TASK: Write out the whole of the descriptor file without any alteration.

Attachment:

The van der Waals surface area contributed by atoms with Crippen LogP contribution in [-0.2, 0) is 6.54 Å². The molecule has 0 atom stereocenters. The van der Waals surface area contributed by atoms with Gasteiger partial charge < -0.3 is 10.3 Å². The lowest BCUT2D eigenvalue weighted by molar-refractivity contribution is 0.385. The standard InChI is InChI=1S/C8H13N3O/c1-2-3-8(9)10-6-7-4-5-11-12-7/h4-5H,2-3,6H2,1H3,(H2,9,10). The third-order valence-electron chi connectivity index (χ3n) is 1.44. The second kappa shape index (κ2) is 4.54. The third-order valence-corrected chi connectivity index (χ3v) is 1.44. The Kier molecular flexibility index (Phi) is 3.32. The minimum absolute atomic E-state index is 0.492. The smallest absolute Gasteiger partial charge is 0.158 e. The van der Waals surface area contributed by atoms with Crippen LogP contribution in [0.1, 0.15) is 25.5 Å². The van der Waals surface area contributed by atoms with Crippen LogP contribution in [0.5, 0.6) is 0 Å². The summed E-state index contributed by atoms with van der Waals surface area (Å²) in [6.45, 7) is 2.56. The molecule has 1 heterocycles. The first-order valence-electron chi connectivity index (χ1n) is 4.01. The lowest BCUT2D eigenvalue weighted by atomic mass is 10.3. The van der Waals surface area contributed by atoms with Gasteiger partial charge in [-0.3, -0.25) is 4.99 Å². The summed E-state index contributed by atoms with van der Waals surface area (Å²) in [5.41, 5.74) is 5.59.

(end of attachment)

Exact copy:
The van der Waals surface area contributed by atoms with Crippen LogP contribution in [-0.2, 0) is 6.54 Å². The molecule has 0 atom stereocenters. The van der Waals surface area contributed by atoms with Gasteiger partial charge < -0.3 is 10.3 Å². The lowest BCUT2D eigenvalue weighted by molar-refractivity contribution is 0.385. The standard InChI is InChI=1S/C8H13N3O/c1-2-3-8(9)10-6-7-4-5-11-12-7/h4-5H,2-3,6H2,1H3,(H2,9,10). The third-order valence-electron chi connectivity index (χ3n) is 1.44. The second kappa shape index (κ2) is 4.54. The third-order valence-corrected chi connectivity index (χ3v) is 1.44. The Kier molecular flexibility index (Phi) is 3.32. The minimum absolute atomic E-state index is 0.492. The smallest absolute Gasteiger partial charge is 0.158 e. The van der Waals surface area contributed by atoms with Crippen LogP contribution in [0.1, 0.15) is 25.5 Å². The van der Waals surface area contributed by atoms with Crippen LogP contribution in [0.5, 0.6) is 0 Å². The summed E-state index contributed by atoms with van der Waals surface area (Å²) in [6.45, 7) is 2.56. The molecule has 1 heterocycles. The first-order valence-electron chi connectivity index (χ1n) is 4.01. The lowest BCUT2D eigenvalue weighted by atomic mass is 10.3. The van der Waals surface area contributed by atoms with Gasteiger partial charge in [-0.3, -0.25) is 4.99 Å². The summed E-state index contributed by atoms with van der Waals surface area (Å²) in [5.41, 5.74) is 5.59.